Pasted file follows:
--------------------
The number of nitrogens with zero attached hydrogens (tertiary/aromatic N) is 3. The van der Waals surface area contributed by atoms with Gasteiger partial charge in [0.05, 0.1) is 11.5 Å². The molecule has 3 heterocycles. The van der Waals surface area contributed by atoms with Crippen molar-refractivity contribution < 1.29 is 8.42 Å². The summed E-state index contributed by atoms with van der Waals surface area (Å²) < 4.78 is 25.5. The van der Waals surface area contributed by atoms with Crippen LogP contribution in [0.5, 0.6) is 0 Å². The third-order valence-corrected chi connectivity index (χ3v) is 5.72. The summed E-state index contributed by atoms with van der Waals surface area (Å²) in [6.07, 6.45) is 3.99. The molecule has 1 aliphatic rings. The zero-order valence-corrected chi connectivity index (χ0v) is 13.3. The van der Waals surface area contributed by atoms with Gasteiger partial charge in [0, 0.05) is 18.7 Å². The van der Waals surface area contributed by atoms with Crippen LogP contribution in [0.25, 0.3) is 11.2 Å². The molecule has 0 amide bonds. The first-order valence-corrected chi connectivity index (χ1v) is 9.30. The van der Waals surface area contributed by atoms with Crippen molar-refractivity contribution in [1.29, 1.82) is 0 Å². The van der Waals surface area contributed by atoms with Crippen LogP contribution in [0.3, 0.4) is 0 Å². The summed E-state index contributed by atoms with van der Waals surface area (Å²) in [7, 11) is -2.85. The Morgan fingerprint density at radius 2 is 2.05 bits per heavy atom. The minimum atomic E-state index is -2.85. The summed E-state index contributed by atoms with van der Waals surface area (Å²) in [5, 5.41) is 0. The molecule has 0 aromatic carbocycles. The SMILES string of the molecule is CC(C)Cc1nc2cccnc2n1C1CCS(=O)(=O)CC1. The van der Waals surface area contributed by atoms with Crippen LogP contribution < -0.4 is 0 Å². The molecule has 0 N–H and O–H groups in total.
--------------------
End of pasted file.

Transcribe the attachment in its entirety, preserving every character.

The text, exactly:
The number of nitrogens with zero attached hydrogens (tertiary/aromatic N) is 3. The van der Waals surface area contributed by atoms with Gasteiger partial charge in [0.05, 0.1) is 11.5 Å². The molecule has 3 heterocycles. The van der Waals surface area contributed by atoms with Crippen molar-refractivity contribution < 1.29 is 8.42 Å². The summed E-state index contributed by atoms with van der Waals surface area (Å²) < 4.78 is 25.5. The van der Waals surface area contributed by atoms with Crippen LogP contribution in [0.5, 0.6) is 0 Å². The third-order valence-corrected chi connectivity index (χ3v) is 5.72. The summed E-state index contributed by atoms with van der Waals surface area (Å²) in [6.07, 6.45) is 3.99. The molecule has 1 aliphatic rings. The zero-order valence-corrected chi connectivity index (χ0v) is 13.3. The van der Waals surface area contributed by atoms with Gasteiger partial charge in [0, 0.05) is 18.7 Å². The van der Waals surface area contributed by atoms with Crippen LogP contribution in [0.25, 0.3) is 11.2 Å². The molecule has 0 amide bonds. The first-order valence-corrected chi connectivity index (χ1v) is 9.30. The van der Waals surface area contributed by atoms with Crippen molar-refractivity contribution in [1.29, 1.82) is 0 Å². The van der Waals surface area contributed by atoms with Crippen LogP contribution in [0.3, 0.4) is 0 Å². The summed E-state index contributed by atoms with van der Waals surface area (Å²) in [7, 11) is -2.85. The Morgan fingerprint density at radius 2 is 2.05 bits per heavy atom. The minimum atomic E-state index is -2.85. The summed E-state index contributed by atoms with van der Waals surface area (Å²) in [5, 5.41) is 0. The molecule has 0 aromatic carbocycles. The SMILES string of the molecule is CC(C)Cc1nc2cccnc2n1C1CCS(=O)(=O)CC1. The van der Waals surface area contributed by atoms with Crippen LogP contribution < -0.4 is 0 Å². The molecule has 0 N–H and O–H groups in total.